Sometimes, it seems like every day brings a new one to the list: there are the toxic conspiracy theories, deep fakes, fake news mills, and then, there are the good ole’ fashioned internet hoaxes.

You know the ones—the sort of fear-mongering, copypasta-esque warnings that came in the form of cryptically bolded email chains a decade ago, and today dot the social media feeds of your friends and relatives.

The most recent iteration roared into the public consciousness earlier this week, after users—including upwards of a dozen celebrities and high-profile public figures—took to Instagram to share a poorly photoshopped photo of a typo-ridden creed perpetuating an old hoax.

The meme, which again, is totally fake, claims an imminent change to Instagram’s privacy policy could cause "everything you've ever posted ... even messages that have been deleted or the photos not allowed [sic]" to become “public,” and will give Instagram permission to use your photos and data “in court cases in litigation against you.” It goes on to claim that the only way to protect your precious intellectual property and dear DMs is to share the following message and warning, which will totally, definitely stop Instagram from being able to make any claim to your data.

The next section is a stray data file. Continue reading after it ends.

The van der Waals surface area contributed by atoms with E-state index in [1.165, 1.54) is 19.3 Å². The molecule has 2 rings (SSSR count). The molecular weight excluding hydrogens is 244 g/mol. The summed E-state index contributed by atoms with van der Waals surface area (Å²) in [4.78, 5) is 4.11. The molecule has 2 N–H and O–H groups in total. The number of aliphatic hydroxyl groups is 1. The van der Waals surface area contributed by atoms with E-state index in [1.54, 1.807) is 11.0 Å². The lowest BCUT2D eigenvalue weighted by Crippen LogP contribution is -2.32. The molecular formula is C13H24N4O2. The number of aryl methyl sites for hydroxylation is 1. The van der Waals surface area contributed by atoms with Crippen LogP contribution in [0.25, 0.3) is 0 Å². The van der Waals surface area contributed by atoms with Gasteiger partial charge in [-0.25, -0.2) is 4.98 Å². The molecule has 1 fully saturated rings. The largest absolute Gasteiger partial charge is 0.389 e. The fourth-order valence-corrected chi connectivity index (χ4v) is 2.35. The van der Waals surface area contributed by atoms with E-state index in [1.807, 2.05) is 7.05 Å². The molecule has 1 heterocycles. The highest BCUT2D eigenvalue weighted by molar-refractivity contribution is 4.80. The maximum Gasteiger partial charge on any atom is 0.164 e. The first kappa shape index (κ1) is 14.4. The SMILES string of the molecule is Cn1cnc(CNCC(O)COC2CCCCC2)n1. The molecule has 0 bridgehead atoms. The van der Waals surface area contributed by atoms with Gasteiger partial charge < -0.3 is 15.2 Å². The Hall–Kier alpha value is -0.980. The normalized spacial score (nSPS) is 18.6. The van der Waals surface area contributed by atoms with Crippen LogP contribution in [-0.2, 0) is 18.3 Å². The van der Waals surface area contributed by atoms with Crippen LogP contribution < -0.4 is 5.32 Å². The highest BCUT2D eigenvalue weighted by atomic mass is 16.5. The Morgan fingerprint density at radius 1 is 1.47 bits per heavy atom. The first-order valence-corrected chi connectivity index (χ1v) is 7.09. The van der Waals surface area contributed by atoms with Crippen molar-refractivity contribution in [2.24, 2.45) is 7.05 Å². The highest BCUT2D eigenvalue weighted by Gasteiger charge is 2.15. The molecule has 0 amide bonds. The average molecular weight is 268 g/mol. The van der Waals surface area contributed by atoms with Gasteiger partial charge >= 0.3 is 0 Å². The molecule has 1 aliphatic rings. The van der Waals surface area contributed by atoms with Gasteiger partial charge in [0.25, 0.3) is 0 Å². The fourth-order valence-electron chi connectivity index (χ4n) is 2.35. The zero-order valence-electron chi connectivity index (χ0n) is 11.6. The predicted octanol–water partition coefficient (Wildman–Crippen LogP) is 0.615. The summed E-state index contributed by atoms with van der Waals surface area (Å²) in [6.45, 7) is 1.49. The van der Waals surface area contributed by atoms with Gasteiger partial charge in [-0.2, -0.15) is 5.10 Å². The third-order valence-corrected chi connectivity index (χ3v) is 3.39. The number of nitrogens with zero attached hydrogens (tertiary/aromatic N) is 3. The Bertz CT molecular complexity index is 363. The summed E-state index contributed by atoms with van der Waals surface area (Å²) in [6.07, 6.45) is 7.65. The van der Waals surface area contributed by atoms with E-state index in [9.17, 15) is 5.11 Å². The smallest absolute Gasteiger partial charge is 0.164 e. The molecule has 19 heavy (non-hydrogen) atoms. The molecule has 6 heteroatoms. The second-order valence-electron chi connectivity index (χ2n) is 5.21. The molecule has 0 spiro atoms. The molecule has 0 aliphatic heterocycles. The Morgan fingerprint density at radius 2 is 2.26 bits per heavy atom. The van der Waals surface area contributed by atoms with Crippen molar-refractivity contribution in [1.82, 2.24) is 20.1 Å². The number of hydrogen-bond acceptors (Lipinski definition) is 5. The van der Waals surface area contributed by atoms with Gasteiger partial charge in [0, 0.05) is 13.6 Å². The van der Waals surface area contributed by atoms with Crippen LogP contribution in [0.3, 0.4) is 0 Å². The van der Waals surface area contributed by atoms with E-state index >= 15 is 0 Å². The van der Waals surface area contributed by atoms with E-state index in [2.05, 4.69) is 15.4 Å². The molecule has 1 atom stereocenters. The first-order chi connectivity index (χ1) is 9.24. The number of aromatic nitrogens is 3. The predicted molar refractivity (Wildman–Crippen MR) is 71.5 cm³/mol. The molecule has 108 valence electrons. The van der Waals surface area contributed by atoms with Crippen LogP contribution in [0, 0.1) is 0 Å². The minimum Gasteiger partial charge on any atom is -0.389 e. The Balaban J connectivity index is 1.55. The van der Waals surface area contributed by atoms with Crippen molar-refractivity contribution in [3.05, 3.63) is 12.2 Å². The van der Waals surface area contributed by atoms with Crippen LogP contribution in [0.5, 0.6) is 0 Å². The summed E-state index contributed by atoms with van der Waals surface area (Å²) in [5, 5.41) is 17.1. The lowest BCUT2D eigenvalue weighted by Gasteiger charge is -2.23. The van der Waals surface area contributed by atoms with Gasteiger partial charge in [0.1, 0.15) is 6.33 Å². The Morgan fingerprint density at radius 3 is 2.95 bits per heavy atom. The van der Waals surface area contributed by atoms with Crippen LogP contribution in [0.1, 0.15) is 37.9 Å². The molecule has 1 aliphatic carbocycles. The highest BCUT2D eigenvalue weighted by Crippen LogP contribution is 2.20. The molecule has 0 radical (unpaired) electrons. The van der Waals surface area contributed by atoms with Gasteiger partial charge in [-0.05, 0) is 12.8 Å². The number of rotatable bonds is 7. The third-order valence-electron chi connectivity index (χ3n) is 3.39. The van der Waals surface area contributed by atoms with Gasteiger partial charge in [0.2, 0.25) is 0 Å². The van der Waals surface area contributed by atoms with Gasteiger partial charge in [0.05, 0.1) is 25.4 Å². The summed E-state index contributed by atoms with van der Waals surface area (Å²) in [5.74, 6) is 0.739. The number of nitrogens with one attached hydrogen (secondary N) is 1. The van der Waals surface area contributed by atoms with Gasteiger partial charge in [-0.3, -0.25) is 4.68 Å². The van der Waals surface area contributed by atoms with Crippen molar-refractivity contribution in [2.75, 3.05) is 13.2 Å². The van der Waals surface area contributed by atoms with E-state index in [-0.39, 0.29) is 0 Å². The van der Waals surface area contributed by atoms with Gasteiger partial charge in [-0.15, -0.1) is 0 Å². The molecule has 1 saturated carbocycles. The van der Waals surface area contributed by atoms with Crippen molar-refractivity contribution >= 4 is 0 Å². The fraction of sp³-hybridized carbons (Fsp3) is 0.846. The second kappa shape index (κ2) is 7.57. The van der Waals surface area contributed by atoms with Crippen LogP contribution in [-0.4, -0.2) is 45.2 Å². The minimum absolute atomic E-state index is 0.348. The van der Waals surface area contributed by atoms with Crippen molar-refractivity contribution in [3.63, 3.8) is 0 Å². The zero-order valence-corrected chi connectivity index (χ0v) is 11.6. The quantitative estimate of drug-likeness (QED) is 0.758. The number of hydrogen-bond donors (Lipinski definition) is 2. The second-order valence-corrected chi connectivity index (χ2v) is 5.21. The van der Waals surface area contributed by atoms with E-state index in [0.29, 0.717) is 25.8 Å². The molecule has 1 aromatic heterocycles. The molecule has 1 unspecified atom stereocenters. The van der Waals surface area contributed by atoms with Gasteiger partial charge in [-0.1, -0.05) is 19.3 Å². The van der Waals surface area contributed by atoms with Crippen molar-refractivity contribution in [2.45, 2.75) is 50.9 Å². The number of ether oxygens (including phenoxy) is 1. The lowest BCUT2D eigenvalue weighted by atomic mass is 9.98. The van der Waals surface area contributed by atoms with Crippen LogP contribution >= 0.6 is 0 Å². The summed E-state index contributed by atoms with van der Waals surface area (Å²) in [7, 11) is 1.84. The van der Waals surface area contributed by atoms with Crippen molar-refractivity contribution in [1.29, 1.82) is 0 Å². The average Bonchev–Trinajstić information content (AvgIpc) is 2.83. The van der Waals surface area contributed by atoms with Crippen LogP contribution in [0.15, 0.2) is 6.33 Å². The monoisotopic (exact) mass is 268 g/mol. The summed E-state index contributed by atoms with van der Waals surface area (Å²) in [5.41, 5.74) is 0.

Like the Momo challenge and most other hoaxes before it, it was nonsensical and easily debunked by a quick Google search—and, of course, quickly went viral anyway.

Make no mistake, it’s not because people are stupid, says Whitney Phillips, a professor at Syracuse University who studies misinformation and how it is amplified online.

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